It was a Saturday night, and the previous day had been the first day of spring, for what it was worth — which wasn't much. Here's an open secret: Vermonters actually enjoy complaining about the weather, and this winter has provided plenty of fodder. Arriving over a weekend of freezing temperatures and snow squalls, the official start of spring was but a poke in the eye, a cynical joke on the long suffering. Yessirree, I can kvetch with the best of them.
A robust man hailed me from the sidewalk. Taking the shotgun seat, he said, "I had plans on taking home this one young lady, but it didn't work out."
"Well," I said, channeling my inner Zen sage, "sometime it do, and sometime it don't."
"Ain't that the truth," he said, chuckling. "So could you take me and my sorry ass back to Essex?"
I assured him I could and steered up the hill, thinking about how the sex drive fuels so much of my business. What else propels a young man out of his warm house in Vermont's distinctly un-lamb-like late March to blow his paycheck on a Saturday night? Three cheers for sex, or the promise thereof!
"Well, at least I don't have to work until Monday," he said.
"What are you in? Lemme guess — construction?"
"Good guess," he said. "I'm working on a $3.4 million home in Saranac Lake. We're one year into a two-year project."
"What, do you commute across the lake for the job?"
"Yup. They pay me three hours drive time every day. So it ain't bad. The only thing I think about is, like, you want to do something to help folks, right? And here I am, spending two years of my life on a home that will be used by one friggin' person. And just part time, too, is what I understand."
"Yeah, I see your point. But at least it's helping out you and all the other guys on the crew."
"Well, yeah, there is that. But you should see some of these homes going up in the North Country. I got a buddy, an electrician, who's working on this place in Bloomingdale. Get this — it's a $13 million property being built for one of the wealthiest women in America."
"Wow, I bet it's all top-of-the-line material and whatnot."
"Oh, you have no idea. My friend was installing this chandelier that raises and lowers by remote control. The thing cost $240,000, if you can believe it. So he's working on it, and one of the fucking crystals falls and breaks. Each one of these crystals apparently costs five grand! So he's totally freaking out, but manages to glue it back together with Super Glue."
"Oh, my Lord in heaven," I said. "Could you imagine? How'd he get away with it? Nobody saw him?"
"Nope. But now, of course, he's sweating bullets every time the lady visits the job site, which is, like, every few weeks."
I dropped the guy at his condo in the Brickyard neighborhood and, coming back on Route 15, a middle-aged guy hailed me from the parking lot in front of Contois Music. He was tall and rangy with a woolen beanie cap and scruffy beard. I pulled into the lot to pick him up, a fortuitous bonus return fare.
Grabbing shotgun (which is a Vermont thing for cab riders and very homey), he said, "Well, figured I better take my shot at the ladies tonight. Like they say, you can't score if you don't shoot."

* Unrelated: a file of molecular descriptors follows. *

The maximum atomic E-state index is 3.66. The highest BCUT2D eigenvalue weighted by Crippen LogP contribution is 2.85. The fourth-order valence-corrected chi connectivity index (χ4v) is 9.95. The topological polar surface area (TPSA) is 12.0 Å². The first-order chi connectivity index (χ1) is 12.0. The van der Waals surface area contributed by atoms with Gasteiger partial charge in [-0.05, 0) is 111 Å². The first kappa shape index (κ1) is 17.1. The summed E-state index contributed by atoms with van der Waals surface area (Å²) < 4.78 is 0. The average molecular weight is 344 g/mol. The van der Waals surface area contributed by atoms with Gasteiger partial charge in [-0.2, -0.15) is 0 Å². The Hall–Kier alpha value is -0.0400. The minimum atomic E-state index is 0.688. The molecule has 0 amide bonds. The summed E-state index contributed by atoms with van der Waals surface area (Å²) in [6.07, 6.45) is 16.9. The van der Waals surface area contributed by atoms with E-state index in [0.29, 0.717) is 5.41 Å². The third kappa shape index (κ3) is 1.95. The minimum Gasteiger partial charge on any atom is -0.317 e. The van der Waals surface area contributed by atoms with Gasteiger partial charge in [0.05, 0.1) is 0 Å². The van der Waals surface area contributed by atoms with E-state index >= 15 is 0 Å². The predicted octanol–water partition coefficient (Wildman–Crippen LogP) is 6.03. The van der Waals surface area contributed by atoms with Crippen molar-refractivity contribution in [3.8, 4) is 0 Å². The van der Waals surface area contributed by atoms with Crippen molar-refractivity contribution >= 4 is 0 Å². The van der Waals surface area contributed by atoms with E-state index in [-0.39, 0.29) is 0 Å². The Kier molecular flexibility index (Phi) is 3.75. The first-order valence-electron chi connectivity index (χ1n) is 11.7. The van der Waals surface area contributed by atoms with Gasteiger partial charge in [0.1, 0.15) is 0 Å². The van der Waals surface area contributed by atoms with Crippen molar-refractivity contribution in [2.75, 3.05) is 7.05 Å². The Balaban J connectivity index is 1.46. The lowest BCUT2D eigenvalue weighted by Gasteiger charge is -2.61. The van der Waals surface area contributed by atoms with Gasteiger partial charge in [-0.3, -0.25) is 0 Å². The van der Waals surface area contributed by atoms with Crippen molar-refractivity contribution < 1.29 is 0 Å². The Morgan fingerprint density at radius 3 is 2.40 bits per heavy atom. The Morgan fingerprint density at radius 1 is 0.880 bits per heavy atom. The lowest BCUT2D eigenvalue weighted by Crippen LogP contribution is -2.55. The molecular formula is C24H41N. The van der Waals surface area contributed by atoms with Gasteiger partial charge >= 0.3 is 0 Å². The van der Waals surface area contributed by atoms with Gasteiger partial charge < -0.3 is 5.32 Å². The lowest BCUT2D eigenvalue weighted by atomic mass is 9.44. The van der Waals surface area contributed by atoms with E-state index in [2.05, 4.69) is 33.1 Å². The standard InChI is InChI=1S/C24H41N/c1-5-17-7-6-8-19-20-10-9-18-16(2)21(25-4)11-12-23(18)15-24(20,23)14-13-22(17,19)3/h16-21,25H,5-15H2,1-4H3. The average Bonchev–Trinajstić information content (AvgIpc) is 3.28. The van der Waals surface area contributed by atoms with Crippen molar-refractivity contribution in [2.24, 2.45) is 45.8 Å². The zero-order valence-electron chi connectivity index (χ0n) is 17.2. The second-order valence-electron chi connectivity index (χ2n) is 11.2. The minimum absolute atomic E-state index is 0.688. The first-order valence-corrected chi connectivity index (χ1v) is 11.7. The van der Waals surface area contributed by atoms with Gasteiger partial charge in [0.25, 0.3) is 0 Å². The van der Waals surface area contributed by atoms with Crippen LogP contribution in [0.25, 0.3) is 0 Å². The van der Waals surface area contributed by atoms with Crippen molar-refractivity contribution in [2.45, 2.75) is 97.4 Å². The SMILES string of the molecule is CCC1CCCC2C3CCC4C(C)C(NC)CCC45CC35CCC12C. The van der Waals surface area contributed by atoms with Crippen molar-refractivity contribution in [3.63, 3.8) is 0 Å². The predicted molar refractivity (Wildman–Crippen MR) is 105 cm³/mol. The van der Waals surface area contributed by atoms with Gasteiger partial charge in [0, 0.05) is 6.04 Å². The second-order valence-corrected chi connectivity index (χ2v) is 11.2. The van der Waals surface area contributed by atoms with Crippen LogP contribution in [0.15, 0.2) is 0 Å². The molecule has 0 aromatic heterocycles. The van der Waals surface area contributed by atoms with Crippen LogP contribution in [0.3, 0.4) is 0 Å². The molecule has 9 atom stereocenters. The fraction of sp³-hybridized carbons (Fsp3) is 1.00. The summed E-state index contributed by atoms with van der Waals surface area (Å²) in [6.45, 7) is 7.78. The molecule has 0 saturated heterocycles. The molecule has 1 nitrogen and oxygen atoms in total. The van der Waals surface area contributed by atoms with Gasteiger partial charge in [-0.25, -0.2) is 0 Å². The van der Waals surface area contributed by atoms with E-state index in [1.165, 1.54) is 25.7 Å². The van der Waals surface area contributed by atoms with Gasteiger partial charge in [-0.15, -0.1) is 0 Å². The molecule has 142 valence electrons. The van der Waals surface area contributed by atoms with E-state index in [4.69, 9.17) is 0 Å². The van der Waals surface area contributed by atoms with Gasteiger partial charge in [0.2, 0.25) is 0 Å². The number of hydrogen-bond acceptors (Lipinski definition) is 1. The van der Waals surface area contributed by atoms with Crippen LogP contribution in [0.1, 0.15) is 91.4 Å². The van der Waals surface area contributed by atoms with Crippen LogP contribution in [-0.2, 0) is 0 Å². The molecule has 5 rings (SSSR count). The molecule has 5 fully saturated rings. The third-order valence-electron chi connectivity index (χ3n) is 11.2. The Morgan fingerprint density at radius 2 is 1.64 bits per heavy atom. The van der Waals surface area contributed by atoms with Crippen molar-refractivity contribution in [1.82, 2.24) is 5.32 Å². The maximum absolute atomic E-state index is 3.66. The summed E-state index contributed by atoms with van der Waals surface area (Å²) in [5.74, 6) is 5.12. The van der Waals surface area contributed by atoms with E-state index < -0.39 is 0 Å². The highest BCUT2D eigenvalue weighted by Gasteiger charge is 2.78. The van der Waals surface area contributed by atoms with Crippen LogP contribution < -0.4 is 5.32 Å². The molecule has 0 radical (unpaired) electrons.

"Yup," I agreed, "nothing ventured, nothing gained."
There's that sex drive again, paying dividends, I thought and smiled to myself.
"Problem is," he said, "I got this busted lower tooth, which is curtailing my smiling. And I do have a lovely smile, if I say so myself." His laugh let me know, in case I had any doubt, that he was fooling around.
I laughed along and said, "Well, you'll just have to smile with your eyes. So what do you do for work, man, if you don't mind me asking?"
"I'm a forager. I go into the woods collecting mushrooms, wild ginseng, leeks, sometimes wild artichokes. I sell them to the local restaurants. They love my stuff. Of course, it all slows to a trickle in the winter, as you could imagine."
"Wow, I didn't even know that was a thing. Is it, like, strictly legal?"
"Of course! Hunter-gatherer, man — since the dawn of mankind."
This guy intrigued me, living a life so far removed from mine. "So what instrument do you play? You strike me as a musician."
"I do, do I?" he said. "Well, I'm not, but I do love music. I used to go out dancing all the time back in the '90s. Remember the band 8084? I used to follow them around the state. I recall a concert in Morrisville with this beautiful farm girl from up that way I used to see."
The forager shook his head, releasing an audible sigh. It's tough realizing that your best days might be behind you. I thought of that song by the Pretenders with a lyric that never fails to choke me up: "I found a picture of you. Those were the happiest days of my life."
He said, "Jeez, I've had this slight chest pain for, like, a week now. I'm pretty sure it's just a muscle pull, but, shit, I am really getting old."
I said, "Well, you look to me like you still got some life in you."
My customer turned to face me and nodded his head a few times. "Smile with my eyes. That's your recommendation, right?"
"Yup, and if that don't work, try crinkling your nose. Whatever it takes, brother."
All these stories are true, though names and locations may be altered to protect privacy.